selfitis : genuine “psychological” complex-Reearch suggests

selfitis : genuine “psychological” complex-Reearch suggests

selfitis : genuine “psychological” complex-Reearch suggests

If you feel the urge to take selfies, you may have a genuine “psychological complex,” research has suggested.  It’s called selfitis, which is the ovsessive taking of selfies. The term was first coined in 2014 as part of a spoof news article claiming selfitis was to be deemed a mental disorder by the American Psychiatric Association.But researchers have looked into the phenomenon, after other technology-related disorders such as “nomophobia” or the phobia of not having a mobile phone to hand, have been studied.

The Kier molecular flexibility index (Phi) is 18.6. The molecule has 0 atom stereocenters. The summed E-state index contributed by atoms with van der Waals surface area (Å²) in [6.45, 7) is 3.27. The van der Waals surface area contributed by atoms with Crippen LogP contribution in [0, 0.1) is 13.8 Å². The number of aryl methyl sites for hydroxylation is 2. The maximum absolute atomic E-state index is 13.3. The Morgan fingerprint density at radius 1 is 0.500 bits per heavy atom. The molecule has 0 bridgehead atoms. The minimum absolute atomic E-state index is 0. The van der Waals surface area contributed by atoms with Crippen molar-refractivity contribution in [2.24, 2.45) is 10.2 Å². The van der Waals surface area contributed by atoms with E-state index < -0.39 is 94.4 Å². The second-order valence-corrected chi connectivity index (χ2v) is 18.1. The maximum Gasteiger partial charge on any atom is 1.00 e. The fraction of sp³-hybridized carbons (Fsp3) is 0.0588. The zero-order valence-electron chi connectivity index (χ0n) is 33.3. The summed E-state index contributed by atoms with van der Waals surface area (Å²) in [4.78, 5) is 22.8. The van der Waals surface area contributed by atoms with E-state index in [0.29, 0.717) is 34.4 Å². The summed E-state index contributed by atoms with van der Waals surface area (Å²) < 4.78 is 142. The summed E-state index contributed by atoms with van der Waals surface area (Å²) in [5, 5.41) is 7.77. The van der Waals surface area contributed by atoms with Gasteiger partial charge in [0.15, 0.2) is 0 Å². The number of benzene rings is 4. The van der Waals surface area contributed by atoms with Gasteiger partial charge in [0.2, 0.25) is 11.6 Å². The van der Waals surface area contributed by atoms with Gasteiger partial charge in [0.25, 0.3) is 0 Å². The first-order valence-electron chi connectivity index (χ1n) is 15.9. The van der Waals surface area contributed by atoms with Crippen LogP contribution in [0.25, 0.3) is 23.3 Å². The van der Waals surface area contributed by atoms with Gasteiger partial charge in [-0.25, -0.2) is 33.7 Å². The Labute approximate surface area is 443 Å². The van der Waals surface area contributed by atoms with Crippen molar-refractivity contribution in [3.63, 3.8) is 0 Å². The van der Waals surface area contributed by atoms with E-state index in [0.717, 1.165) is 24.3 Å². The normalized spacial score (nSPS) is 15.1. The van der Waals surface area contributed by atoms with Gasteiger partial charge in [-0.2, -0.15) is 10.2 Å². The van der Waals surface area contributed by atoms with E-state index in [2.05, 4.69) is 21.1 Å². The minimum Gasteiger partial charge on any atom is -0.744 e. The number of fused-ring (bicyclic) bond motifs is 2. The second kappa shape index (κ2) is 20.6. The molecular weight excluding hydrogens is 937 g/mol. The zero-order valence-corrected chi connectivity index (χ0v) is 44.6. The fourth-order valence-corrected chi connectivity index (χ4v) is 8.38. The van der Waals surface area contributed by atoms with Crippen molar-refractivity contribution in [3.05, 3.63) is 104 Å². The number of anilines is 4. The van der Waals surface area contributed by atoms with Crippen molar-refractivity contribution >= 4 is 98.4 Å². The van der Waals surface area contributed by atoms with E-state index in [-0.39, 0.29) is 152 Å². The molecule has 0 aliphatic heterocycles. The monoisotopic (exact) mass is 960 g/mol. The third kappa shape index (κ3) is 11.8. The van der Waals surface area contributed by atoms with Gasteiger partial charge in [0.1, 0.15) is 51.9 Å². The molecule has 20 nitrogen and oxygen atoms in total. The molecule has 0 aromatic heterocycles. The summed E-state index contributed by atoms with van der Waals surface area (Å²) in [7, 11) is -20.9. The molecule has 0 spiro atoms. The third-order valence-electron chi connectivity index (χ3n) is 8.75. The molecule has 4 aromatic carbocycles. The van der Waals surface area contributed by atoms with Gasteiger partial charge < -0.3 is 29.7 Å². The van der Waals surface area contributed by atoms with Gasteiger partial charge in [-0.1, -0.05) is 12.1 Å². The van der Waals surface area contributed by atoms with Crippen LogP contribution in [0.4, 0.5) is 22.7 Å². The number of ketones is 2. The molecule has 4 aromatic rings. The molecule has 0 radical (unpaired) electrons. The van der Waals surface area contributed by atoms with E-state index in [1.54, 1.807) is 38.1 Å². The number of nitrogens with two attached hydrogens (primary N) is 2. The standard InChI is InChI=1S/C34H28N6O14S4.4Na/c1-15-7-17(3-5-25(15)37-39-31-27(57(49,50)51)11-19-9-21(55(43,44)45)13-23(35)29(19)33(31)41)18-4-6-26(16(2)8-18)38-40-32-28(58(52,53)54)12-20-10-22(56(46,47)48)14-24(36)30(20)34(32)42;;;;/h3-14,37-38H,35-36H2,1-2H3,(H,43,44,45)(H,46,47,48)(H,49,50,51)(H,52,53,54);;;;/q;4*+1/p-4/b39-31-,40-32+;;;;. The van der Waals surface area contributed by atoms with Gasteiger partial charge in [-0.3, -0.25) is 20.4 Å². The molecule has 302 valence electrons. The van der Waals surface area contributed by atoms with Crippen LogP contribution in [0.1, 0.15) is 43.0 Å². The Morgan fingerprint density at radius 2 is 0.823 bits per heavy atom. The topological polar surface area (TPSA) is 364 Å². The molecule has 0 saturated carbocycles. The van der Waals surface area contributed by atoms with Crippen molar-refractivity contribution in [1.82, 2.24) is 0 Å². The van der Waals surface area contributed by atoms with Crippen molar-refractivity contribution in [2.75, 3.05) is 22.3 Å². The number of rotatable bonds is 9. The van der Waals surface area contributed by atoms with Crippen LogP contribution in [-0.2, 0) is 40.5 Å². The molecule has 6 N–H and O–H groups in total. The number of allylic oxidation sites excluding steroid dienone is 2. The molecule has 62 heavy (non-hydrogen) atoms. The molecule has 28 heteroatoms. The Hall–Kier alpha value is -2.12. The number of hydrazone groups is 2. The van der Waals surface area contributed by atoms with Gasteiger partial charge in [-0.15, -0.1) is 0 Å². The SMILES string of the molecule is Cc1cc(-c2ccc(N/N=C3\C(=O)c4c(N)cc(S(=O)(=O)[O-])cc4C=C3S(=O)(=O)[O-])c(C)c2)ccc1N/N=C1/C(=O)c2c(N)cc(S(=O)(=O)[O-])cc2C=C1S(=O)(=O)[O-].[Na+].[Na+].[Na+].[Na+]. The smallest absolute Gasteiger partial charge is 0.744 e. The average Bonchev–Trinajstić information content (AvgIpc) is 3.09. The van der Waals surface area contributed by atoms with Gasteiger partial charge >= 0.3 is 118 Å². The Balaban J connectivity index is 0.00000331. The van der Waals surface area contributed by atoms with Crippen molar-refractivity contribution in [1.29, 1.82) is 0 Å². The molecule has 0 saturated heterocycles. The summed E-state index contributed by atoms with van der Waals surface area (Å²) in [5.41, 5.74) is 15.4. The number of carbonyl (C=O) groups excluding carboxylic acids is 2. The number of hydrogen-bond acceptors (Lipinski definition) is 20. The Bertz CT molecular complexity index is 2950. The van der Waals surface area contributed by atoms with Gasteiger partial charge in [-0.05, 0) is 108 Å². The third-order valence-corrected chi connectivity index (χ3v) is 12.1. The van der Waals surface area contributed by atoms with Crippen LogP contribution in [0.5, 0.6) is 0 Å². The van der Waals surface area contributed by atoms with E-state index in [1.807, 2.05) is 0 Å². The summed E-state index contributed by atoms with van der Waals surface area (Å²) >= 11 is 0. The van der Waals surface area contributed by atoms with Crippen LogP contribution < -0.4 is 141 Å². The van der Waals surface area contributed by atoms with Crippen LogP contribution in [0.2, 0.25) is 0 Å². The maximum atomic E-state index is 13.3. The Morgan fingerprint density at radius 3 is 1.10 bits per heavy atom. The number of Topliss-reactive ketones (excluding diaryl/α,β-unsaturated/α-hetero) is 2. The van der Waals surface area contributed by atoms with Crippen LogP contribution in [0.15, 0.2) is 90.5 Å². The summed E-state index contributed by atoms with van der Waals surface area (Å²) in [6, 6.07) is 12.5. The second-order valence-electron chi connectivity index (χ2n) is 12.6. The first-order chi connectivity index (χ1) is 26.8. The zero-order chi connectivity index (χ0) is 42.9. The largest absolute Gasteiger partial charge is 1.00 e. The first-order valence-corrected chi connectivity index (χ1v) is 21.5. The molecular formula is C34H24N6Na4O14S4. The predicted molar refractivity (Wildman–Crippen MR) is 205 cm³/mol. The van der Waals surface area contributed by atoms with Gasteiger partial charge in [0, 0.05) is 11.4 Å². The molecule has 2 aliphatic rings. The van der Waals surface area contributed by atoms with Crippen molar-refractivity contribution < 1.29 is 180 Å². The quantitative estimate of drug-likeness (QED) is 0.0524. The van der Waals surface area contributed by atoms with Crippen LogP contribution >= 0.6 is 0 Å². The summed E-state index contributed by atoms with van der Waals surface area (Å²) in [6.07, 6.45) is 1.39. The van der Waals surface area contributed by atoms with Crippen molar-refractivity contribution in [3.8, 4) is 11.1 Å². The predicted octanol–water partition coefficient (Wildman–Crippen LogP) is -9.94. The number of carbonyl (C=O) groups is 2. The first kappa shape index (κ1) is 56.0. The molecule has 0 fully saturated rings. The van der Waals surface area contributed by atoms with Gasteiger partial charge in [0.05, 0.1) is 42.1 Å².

Dr Mark Griffiths, of Nottingham Trent University’s psychology department, said: “A few years ago, stories appeared in the media claiming that the condition of selfitis was to be classed as a mental disorder.“While the story was revealed to be a hoax, it didn’t mean that the condition of selfitis didn’t exist. “We have now appeared to confirm its existence and developed the world’s first Selfitis Behaviour Scale to assess the condition.Through the study, which was carried out with 400 participants from India as the country has the most users on Facebook, the Selfitis Behaviour Scale was developed, which can be used to determine how severely people are afflicted by the condition.

Using a scale of one, for strongly disagree, to five for strongly agree, people can determine how acute their selfitis is by responding to statements such as “sharing my selfies creates healthy competition with my friends and colleagues”, and “I feel more popular when I post my selfies on social media”.

TheWestern Volunteer

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